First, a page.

Over the past few week’s we’ve heard from the Imagine Children’s Museum, the Mob Museum, and the Museum of Danish America on what it means to achieve accreditation. This week we hear from Victoria McKay, executive director, of the Nichols House Museum.
1. What does accreditation mean to you personally and/or to your museum?
We are very proud of our accredited status. As a small museum, we are honored to be a part of the 3% of museums in the US that are accredited. While we are incredibly pleased to be recognized for operating at the highest level of professionalism, careful stewardship of our collection, and overall best practices, what brings us the greatest is honor is being recognized for providing excellent service to our public.
Accreditation will open many collaborative programming opportunities and other partnerships, help to attract and retain talented staff and volunteers, and give donors, grant-makers, and other funders comfort in our ability to appropriately steward their investments and channel them into the delivery of our mission.Skip over related stories to continue reading article
2. Is there anything you wish you’d known before embarking on the process?
We knew that the process would be a lot of work, but we did not know how very helpful and responsive our AAM program manager (and the rest of the accreditation team) would be. My advice to anyone planning to embark on the process is to know that it will take a lot of time and effort from all areas of your organization and to plan to leverage the expertise of the AAM staff as much as possible as they are truly there to help. I would also say that the process was a great way for the staff and board to work together and established a great deal of cohesion among everyone involved.
3. What is one thing you’d like to share about your museum? One thing you wish everyone knew about your museum?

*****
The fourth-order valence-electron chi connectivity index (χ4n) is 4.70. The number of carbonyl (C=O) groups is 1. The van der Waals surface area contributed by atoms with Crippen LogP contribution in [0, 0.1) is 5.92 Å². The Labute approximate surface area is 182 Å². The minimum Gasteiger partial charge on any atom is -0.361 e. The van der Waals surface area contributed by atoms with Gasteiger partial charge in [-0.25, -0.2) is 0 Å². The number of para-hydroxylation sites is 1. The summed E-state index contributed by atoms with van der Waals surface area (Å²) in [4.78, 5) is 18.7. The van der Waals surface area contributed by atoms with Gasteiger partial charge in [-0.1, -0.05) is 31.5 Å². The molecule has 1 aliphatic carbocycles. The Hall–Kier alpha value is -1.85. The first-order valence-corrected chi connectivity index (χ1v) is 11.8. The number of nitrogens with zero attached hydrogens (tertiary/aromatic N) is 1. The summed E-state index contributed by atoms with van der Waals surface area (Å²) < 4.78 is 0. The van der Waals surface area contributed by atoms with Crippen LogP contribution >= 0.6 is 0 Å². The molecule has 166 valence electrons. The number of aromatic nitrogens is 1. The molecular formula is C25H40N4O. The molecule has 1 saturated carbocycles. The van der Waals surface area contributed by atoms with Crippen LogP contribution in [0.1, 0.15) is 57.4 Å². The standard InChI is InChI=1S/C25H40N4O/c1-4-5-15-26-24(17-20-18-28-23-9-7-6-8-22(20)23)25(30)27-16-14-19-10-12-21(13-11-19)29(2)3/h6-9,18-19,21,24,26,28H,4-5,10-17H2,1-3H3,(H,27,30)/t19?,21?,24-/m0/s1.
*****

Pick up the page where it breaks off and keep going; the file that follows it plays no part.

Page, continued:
In addition to showcasing a Federal style house with a terrific collection of furniture, art, and material culture objects, the museum interprets the story of a Progressive Era family and the ideas that were important to them. The Nichols family embodied many of the ideals of the Progressive Era, including equality for women, education for all, prison reform, and the resurgence of the handmade. We have been working on bringing many of these ideas to the fore by developing innovating programming and exhibitions. Currently, we have an exhibition of contemporary emerging artists throughout the museum that references the history of craft and the ideals of Arts and Crafts movement that were important to the Nichols family. Contrary to what some folks may think about historic house museums, our exhibitions allow us to create subtle changes inside the museum, and our programs activate the space and bring new ideas to our public. There is always something new to see and be inspired by at the Nichols House Museum.
About the Nichols House Museum
The Nichols House Museum preserves and interprets the 1804 Federal townhouse that was home to landscape gardener, suffragist and pacifist Rose Standish Nichols and her family. Their home and its original art and furnishings provide a glimpse into life on historic Beacon Hill from the mid-19th to mid-20th century. The museum educates and inspires the public through innovative programs, and it continues the conversation on the social concerns the Nichols family embraced that are still relevant today.